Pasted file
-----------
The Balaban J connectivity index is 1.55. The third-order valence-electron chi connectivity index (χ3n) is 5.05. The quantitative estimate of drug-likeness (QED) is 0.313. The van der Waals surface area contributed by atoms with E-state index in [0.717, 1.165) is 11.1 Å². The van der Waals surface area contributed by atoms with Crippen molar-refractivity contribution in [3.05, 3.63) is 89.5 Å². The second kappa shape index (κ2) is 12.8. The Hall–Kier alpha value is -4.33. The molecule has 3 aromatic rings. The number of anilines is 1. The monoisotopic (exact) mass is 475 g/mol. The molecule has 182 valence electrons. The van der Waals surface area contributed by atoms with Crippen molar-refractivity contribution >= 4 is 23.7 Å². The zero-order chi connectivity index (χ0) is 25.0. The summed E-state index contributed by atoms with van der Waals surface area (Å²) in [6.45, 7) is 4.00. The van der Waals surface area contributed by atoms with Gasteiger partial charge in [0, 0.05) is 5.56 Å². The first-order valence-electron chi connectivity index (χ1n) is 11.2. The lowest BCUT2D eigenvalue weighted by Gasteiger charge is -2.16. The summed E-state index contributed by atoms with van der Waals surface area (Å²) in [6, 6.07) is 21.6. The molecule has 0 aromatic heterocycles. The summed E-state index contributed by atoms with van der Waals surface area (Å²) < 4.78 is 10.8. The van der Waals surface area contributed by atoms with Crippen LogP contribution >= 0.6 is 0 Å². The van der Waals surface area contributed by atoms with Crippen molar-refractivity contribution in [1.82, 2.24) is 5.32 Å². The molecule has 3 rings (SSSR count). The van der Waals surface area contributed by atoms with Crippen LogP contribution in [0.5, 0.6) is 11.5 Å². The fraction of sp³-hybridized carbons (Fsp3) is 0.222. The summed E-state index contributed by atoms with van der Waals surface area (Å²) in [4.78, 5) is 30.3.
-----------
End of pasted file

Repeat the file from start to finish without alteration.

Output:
The Balaban J connectivity index is 1.55. The third-order valence-electron chi connectivity index (χ3n) is 5.05. The quantitative estimate of drug-likeness (QED) is 0.313. The van der Waals surface area contributed by atoms with E-state index in [0.717, 1.165) is 11.1 Å². The van der Waals surface area contributed by atoms with Crippen molar-refractivity contribution in [3.05, 3.63) is 89.5 Å². The second kappa shape index (κ2) is 12.8. The Hall–Kier alpha value is -4.33. The molecule has 3 aromatic rings. The number of anilines is 1. The monoisotopic (exact) mass is 475 g/mol. The molecule has 182 valence electrons. The van der Waals surface area contributed by atoms with Crippen molar-refractivity contribution >= 4 is 23.7 Å². The zero-order chi connectivity index (χ0) is 25.0. The summed E-state index contributed by atoms with van der Waals surface area (Å²) in [6.45, 7) is 4.00. The van der Waals surface area contributed by atoms with Gasteiger partial charge in [0, 0.05) is 5.56 Å². The first-order valence-electron chi connectivity index (χ1n) is 11.2. The lowest BCUT2D eigenvalue weighted by Gasteiger charge is -2.16. The summed E-state index contributed by atoms with van der Waals surface area (Å²) in [6, 6.07) is 21.6. The molecule has 0 aromatic heterocycles. The summed E-state index contributed by atoms with van der Waals surface area (Å²) < 4.78 is 10.8. The van der Waals surface area contributed by atoms with Crippen LogP contribution >= 0.6 is 0 Å². The van der Waals surface area contributed by atoms with Crippen molar-refractivity contribution in [1.82, 2.24) is 5.32 Å². The molecule has 3 rings (SSSR count). The van der Waals surface area contributed by atoms with Crippen LogP contribution in [0.5, 0.6) is 11.5 Å². The fraction of sp³-hybridized carbons (Fsp3) is 0.222. The summed E-state index contributed by atoms with van der Waals surface area (Å²) in [4.78, 5) is 30.3.